We always have a call warrant or put warrant in mind to trade in case a situation like a steep market decline develops; more on choosing the right call/put warrants here. In this case we settled on FBMKLCI-C3Y, a largely previously ignored call warrant with great liquidity characteristics. It was also trading in the 15-20 sen range that we are typically comfortable with (it traded at this price range after the KLCI fell by 5%).

Due to the sudden shock in market volatility, the call warrant fell to its lowest since issuance. We happened to buy in at around 15 sen, or right at the bottom. During this period, the FBM KLCI fell near its intraday low of 1,684 points; it quickly rebounded thereafter.

 FBMKLCI-C3Y; October daily chart. 

5-minute movements in the KLCI on 11 October. Note the huge 'gap down' opening and subsequent rebound.

24 hours later, as the KLCI rose beyond the 1,710 points mark, we exited the call warrant position at 17.5 sen for a 12% gain. As is usually the case, we played it very safe. The warrant actually ended the day on 12 October at 19.5 sen, or a gain of 30% from our entry level.  (Editor's Note: we will always stick to our game plan. When we exited the position there was little indication that the market would head higher as it did)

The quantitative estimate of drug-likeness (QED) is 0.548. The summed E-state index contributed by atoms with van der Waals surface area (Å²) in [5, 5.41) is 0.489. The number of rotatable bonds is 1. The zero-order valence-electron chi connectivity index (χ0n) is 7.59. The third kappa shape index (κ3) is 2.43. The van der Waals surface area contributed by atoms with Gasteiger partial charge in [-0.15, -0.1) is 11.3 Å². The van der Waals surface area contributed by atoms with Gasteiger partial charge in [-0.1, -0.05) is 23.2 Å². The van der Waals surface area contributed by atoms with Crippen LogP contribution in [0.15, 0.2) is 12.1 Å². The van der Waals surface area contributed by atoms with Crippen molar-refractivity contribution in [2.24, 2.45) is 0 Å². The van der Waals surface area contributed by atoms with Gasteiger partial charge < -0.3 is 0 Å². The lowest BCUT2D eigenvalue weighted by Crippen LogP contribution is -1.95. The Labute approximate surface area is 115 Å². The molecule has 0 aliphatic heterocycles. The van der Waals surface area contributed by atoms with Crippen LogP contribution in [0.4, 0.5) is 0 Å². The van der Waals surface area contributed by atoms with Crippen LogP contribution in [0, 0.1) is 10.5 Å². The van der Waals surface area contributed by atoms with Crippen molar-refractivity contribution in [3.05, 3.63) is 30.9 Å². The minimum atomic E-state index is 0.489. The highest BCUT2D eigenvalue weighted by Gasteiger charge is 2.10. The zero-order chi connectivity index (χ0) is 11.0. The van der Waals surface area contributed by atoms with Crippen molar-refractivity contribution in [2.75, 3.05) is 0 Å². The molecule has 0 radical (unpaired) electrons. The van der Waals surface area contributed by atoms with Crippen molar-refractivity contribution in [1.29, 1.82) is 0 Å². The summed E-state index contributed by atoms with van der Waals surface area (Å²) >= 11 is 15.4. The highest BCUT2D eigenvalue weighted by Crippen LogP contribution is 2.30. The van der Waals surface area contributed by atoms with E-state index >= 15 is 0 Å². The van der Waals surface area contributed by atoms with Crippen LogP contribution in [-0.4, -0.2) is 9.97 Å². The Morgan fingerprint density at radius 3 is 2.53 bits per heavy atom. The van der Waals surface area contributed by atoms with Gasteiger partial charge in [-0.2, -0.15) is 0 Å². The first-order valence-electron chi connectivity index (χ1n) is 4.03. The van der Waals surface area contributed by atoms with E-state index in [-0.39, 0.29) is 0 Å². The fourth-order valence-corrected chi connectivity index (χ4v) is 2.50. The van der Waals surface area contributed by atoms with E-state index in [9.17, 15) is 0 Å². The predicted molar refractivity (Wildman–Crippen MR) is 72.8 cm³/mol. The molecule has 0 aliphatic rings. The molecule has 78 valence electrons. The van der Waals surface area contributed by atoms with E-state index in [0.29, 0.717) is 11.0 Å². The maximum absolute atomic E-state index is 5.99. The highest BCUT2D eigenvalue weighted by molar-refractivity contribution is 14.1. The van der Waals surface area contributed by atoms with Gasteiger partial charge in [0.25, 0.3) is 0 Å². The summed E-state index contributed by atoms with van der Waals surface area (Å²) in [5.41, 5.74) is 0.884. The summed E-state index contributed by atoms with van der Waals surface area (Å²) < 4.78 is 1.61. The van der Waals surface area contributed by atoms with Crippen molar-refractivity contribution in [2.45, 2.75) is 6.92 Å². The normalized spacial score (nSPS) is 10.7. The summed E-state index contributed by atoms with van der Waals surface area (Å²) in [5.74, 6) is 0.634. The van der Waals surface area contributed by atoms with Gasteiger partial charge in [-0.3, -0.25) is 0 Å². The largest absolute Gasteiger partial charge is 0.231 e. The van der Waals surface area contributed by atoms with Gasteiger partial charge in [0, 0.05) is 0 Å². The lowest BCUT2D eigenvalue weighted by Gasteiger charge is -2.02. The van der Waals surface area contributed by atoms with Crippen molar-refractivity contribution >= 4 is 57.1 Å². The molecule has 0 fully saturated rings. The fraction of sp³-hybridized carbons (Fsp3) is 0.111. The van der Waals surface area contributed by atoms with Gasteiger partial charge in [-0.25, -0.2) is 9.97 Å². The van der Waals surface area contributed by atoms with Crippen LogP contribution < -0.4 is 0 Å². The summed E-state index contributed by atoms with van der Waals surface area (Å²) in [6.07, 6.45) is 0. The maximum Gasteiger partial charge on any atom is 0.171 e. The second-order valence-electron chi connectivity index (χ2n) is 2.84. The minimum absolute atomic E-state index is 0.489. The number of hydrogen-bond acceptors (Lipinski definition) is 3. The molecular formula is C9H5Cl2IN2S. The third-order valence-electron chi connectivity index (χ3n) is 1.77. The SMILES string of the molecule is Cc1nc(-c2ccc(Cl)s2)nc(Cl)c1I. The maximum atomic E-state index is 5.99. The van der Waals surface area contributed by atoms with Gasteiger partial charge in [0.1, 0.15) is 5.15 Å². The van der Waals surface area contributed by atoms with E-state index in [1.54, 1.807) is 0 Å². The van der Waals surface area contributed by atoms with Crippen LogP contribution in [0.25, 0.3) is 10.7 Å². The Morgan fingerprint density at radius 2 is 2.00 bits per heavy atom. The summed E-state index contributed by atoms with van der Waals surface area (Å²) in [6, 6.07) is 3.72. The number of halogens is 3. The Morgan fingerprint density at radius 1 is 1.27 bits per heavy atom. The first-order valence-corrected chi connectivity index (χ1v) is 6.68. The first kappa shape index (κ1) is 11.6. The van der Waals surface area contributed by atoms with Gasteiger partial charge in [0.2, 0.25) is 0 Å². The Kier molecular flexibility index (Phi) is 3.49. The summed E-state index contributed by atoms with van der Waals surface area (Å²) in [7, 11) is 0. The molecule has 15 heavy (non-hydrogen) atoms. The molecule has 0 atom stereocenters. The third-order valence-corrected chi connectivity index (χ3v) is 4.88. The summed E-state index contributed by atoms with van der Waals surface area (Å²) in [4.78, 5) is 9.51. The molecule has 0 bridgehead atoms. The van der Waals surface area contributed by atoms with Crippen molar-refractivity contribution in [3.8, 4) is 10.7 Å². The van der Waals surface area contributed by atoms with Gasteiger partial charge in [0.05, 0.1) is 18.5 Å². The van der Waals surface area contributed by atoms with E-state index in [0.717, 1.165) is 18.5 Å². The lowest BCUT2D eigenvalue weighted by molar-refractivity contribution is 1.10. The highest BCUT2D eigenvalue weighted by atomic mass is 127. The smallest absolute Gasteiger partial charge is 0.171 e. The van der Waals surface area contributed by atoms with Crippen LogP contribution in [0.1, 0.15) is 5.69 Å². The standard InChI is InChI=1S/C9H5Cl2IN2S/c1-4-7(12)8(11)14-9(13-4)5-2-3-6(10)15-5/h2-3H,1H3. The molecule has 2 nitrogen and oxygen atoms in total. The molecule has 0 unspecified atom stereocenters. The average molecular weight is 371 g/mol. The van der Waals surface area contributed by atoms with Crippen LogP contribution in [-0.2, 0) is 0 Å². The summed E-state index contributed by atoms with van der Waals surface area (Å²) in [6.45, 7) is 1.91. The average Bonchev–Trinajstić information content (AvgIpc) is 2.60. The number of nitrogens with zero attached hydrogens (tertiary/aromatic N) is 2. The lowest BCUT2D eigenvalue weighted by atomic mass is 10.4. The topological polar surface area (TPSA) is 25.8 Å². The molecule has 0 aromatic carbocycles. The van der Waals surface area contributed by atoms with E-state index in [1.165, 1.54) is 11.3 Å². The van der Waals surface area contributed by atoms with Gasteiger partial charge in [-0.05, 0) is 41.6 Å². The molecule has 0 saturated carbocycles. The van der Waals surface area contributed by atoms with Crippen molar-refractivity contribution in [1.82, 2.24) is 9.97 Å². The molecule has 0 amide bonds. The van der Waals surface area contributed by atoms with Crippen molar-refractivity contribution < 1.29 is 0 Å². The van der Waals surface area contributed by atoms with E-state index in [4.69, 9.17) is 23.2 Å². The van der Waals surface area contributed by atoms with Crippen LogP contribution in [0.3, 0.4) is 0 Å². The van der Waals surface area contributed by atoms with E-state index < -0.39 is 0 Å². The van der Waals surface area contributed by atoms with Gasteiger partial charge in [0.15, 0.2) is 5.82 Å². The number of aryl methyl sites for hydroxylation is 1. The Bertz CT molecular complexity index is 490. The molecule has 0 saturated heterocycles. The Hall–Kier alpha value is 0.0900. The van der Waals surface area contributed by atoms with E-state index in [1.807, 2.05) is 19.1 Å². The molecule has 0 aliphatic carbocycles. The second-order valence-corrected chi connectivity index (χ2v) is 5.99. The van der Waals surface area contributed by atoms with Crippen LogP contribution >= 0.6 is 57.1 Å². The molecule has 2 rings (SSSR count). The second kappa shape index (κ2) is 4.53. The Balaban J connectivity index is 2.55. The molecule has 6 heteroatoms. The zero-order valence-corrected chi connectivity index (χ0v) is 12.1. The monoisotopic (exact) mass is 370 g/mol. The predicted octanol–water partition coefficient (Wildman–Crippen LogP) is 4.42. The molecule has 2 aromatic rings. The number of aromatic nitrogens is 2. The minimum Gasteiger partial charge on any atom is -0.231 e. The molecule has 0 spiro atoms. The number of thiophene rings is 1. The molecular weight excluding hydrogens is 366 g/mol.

And remember what we said earlier about markets rebounding by at least 1.5% after a 5% decline? The KLCI ended the day up by 1.3%.

Amid all this, we actually took this angle of peak fear (and mean reversion) to another level. We understood that the market selloff was a global phenomenon; Malaysia/HK takes the cue from the US, and the cycle goes on. So we also decided to take a position in Hang Seng Index (HSI) call warrants, the ultimate barometer of the global stock market's whims.

We have a somewhat unhealthy obsession with the HSI, having tracked the index closely over the past two years. We had maintained a very bearish view on the index and anticipated a decline below 30,000 points. It ultimately did this, but we were spectacularly unsuccessful in achieving profits despite being right. (Editor's Note : this trading lesson was very expensive)

Due to the HSI's world-class volatility (which is reflected in the day-to-day movement of its call and put warrants traded on Bursa Malaysia), we no longer trade them based on momentum. Instead, we switched to the 'peak fear' approach. The principle is the same as the KLCI; in periods of sudden volatility, the 'easy' money is made by taking a contrarian approach.

To do this, you absolutely have to buy into the selldown. After a steep decline and the eventual recovery, there is a good chance that our entry point is good enough to achieve substantial profits from; again, this is defined as a 10% return on investment or more.